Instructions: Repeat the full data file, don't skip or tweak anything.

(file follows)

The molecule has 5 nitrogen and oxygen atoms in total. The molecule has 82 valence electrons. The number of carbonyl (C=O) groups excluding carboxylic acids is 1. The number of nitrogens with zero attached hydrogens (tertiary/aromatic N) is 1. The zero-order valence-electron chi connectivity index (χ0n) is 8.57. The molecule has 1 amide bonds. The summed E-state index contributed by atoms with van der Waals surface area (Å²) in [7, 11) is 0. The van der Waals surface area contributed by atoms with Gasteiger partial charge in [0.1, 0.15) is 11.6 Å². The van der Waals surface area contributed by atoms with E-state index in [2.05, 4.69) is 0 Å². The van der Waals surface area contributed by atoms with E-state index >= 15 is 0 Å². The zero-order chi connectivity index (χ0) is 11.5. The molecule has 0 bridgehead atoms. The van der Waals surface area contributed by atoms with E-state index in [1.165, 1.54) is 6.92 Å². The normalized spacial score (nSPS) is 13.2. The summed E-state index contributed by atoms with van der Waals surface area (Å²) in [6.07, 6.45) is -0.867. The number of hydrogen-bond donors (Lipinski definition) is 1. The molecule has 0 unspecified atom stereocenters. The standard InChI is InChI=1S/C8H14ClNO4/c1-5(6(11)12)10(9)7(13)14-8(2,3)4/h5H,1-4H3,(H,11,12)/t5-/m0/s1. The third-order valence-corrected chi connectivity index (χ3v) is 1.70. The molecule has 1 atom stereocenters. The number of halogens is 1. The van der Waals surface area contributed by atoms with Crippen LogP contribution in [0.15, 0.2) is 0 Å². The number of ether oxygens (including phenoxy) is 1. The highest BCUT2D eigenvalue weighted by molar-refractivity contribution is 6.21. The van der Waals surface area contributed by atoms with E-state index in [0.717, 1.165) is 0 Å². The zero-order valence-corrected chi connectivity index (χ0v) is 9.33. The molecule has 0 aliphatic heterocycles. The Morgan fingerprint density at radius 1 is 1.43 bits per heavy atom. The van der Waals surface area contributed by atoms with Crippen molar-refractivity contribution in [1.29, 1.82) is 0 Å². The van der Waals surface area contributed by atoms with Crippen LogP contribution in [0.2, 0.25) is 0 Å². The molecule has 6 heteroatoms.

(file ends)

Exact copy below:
The molecule has 5 nitrogen and oxygen atoms in total. The molecule has 82 valence electrons. The number of carbonyl (C=O) groups excluding carboxylic acids is 1. The number of nitrogens with zero attached hydrogens (tertiary/aromatic N) is 1. The zero-order valence-electron chi connectivity index (χ0n) is 8.57. The molecule has 1 amide bonds. The summed E-state index contributed by atoms with van der Waals surface area (Å²) in [7, 11) is 0. The van der Waals surface area contributed by atoms with Gasteiger partial charge in [0.1, 0.15) is 11.6 Å². The van der Waals surface area contributed by atoms with E-state index in [2.05, 4.69) is 0 Å². The van der Waals surface area contributed by atoms with E-state index >= 15 is 0 Å². The zero-order chi connectivity index (χ0) is 11.5. The molecule has 0 bridgehead atoms. The van der Waals surface area contributed by atoms with E-state index in [1.165, 1.54) is 6.92 Å². The normalized spacial score (nSPS) is 13.2. The summed E-state index contributed by atoms with van der Waals surface area (Å²) in [6.07, 6.45) is -0.867. The number of hydrogen-bond donors (Lipinski definition) is 1. The molecule has 0 unspecified atom stereocenters. The standard InChI is InChI=1S/C8H14ClNO4/c1-5(6(11)12)10(9)7(13)14-8(2,3)4/h5H,1-4H3,(H,11,12)/t5-/m0/s1. The third-order valence-corrected chi connectivity index (χ3v) is 1.70. The molecule has 1 atom stereocenters. The number of halogens is 1. The van der Waals surface area contributed by atoms with Crippen LogP contribution in [0.15, 0.2) is 0 Å². The number of ether oxygens (including phenoxy) is 1. The highest BCUT2D eigenvalue weighted by molar-refractivity contribution is 6.21. The van der Waals surface area contributed by atoms with E-state index in [0.717, 1.165) is 0 Å². The zero-order valence-corrected chi connectivity index (χ0v) is 9.33. The molecule has 0 aliphatic heterocycles. The Morgan fingerprint density at radius 1 is 1.43 bits per heavy atom. The van der Waals surface area contributed by atoms with Crippen molar-refractivity contribution in [1.29, 1.82) is 0 Å². The van der Waals surface area contributed by atoms with Crippen LogP contribution in [0.2, 0.25) is 0 Å². The molecule has 6 heteroatoms.